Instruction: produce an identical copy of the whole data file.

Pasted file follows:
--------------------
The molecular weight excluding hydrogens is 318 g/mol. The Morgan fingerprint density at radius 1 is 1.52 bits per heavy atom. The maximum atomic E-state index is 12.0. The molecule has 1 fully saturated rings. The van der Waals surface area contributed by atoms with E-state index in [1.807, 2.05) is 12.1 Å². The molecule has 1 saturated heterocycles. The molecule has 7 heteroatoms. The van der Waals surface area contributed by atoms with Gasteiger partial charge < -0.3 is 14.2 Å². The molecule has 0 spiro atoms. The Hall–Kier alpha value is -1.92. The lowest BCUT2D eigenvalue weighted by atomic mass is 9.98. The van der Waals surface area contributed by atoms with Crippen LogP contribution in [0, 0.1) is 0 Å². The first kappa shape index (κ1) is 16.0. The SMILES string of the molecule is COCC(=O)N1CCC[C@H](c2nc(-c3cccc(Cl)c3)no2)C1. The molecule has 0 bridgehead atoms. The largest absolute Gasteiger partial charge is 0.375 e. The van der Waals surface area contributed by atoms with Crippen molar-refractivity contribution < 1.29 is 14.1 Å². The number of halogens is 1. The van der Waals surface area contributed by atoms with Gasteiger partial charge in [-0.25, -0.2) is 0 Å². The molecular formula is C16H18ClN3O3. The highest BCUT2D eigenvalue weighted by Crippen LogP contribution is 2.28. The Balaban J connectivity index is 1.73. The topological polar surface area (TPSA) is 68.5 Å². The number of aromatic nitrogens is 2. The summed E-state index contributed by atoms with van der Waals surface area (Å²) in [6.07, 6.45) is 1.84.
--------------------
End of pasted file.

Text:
The molecular weight excluding hydrogens is 318 g/mol. The Morgan fingerprint density at radius 1 is 1.52 bits per heavy atom. The maximum atomic E-state index is 12.0. The molecule has 1 fully saturated rings. The van der Waals surface area contributed by atoms with E-state index in [1.807, 2.05) is 12.1 Å². The molecule has 1 saturated heterocycles. The molecule has 7 heteroatoms. The van der Waals surface area contributed by atoms with Gasteiger partial charge < -0.3 is 14.2 Å². The molecule has 0 spiro atoms. The Hall–Kier alpha value is -1.92. The lowest BCUT2D eigenvalue weighted by atomic mass is 9.98. The van der Waals surface area contributed by atoms with Crippen LogP contribution in [0, 0.1) is 0 Å². The first kappa shape index (κ1) is 16.0. The SMILES string of the molecule is COCC(=O)N1CCC[C@H](c2nc(-c3cccc(Cl)c3)no2)C1. The molecule has 0 bridgehead atoms. The largest absolute Gasteiger partial charge is 0.375 e. The van der Waals surface area contributed by atoms with Crippen molar-refractivity contribution < 1.29 is 14.1 Å². The number of halogens is 1. The van der Waals surface area contributed by atoms with Gasteiger partial charge in [-0.25, -0.2) is 0 Å². The molecular formula is C16H18ClN3O3. The highest BCUT2D eigenvalue weighted by Crippen LogP contribution is 2.28. The Balaban J connectivity index is 1.73. The topological polar surface area (TPSA) is 68.5 Å². The number of aromatic nitrogens is 2. The summed E-state index contributed by atoms with van der Waals surface area (Å²) in [6.07, 6.45) is 1.84.